Follow Steve Jobs’ Example to Achieve More

Looking for ways to increase your productivity (and that of your colleagues)? Tom Koulopoulos recently shared a habit used by Steve Jobs, that is easy to use.

To put it into perspective, “being busy” does not mean you’re “productive”.  Ask people what they did on an average day, and you’ll get answers like “A lot, it was a busy day; non-stop action, meetings, phone calls, the usual!”  It tells you nothing about what was actually achieved – which is the real reason we work.  (A sales management expert said that most sales people spend less than 25% of their time actually “selling to customers”.)

Today, distraction is running rampant. The “tyranny of now”, things we think we should do – from meetings-without-agendas to emails and social media distract us from focusing on what we are paid for: to achieve a strategic company objective.

Steve Jobs understood that there is one question that will instantly address productivity: “What did you achieve today?” And if the answer isn’t consistent with your purpose of working, then you need to change how you spend time. And your accountability partner can help you do it.

Here’s a simple process to follow to improve productivity.

  • Before going home, identify what you want to achieve tomorrow – write it down and leave on your desk, so it’s the first thing you see. (In a prior blog, we shared a double-entry time management system you can use to accomplish ongoing goals.)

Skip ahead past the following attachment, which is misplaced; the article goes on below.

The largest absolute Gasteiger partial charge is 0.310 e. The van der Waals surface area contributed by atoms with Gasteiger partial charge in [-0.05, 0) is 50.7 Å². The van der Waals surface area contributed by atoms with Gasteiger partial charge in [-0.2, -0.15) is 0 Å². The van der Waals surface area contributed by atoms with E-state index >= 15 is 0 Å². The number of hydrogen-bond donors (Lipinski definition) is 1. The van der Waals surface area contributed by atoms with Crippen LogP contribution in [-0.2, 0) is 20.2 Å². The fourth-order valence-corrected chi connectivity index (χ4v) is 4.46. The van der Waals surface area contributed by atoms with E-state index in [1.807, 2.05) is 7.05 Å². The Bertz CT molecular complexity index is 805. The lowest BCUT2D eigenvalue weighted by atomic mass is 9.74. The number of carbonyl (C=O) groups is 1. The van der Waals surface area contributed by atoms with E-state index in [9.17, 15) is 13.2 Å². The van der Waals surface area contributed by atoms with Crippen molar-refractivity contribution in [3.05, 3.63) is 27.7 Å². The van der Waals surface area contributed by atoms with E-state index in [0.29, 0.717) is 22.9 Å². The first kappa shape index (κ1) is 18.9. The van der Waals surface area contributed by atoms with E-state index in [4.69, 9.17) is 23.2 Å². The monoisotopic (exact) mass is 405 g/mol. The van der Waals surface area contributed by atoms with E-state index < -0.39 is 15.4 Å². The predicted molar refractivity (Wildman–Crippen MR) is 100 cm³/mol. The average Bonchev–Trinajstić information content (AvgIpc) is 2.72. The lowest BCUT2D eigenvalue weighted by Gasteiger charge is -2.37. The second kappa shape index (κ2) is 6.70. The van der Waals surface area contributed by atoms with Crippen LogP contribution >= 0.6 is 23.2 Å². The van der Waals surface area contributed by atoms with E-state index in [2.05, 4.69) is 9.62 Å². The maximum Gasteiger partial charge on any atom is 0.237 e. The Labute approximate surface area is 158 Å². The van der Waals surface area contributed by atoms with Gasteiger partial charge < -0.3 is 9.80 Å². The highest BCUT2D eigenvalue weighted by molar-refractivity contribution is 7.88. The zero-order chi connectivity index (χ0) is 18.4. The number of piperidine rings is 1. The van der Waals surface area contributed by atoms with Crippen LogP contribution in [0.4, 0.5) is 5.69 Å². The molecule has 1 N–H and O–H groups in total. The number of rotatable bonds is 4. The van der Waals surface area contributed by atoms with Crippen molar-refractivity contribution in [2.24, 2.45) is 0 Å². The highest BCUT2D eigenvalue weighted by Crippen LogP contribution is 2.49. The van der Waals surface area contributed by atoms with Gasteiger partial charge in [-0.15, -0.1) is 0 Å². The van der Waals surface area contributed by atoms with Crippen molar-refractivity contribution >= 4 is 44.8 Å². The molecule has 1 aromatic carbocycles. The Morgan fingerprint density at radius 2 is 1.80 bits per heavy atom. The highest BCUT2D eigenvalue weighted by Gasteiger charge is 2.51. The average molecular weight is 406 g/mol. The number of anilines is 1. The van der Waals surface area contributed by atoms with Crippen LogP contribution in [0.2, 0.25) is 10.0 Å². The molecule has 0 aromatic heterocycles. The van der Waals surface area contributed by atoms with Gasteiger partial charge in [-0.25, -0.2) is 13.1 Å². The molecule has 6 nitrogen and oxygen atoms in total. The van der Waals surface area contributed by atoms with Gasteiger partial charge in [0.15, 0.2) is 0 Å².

• When you come in the morning, it takes only seconds to sharply focus on what you want to accomplish by reviewing the list and making any edits based on what’s urgent/important.
  • Monitor the time it takes to do each project; make adjustments as needed so priorities are met. Note how much time is being spent on distractions and build systems to reduce their interference with achievement. Many tactics are available for reducing distractions; find the one that works best for those that interfere with your work.
  • At the end of the day, (1) write out the achievements and time management plan for the next day and (2) list your achievements for the day and take pride in them!

If your achievement rate isn’t high enough, accountability partner/coach to help you see where you can do better.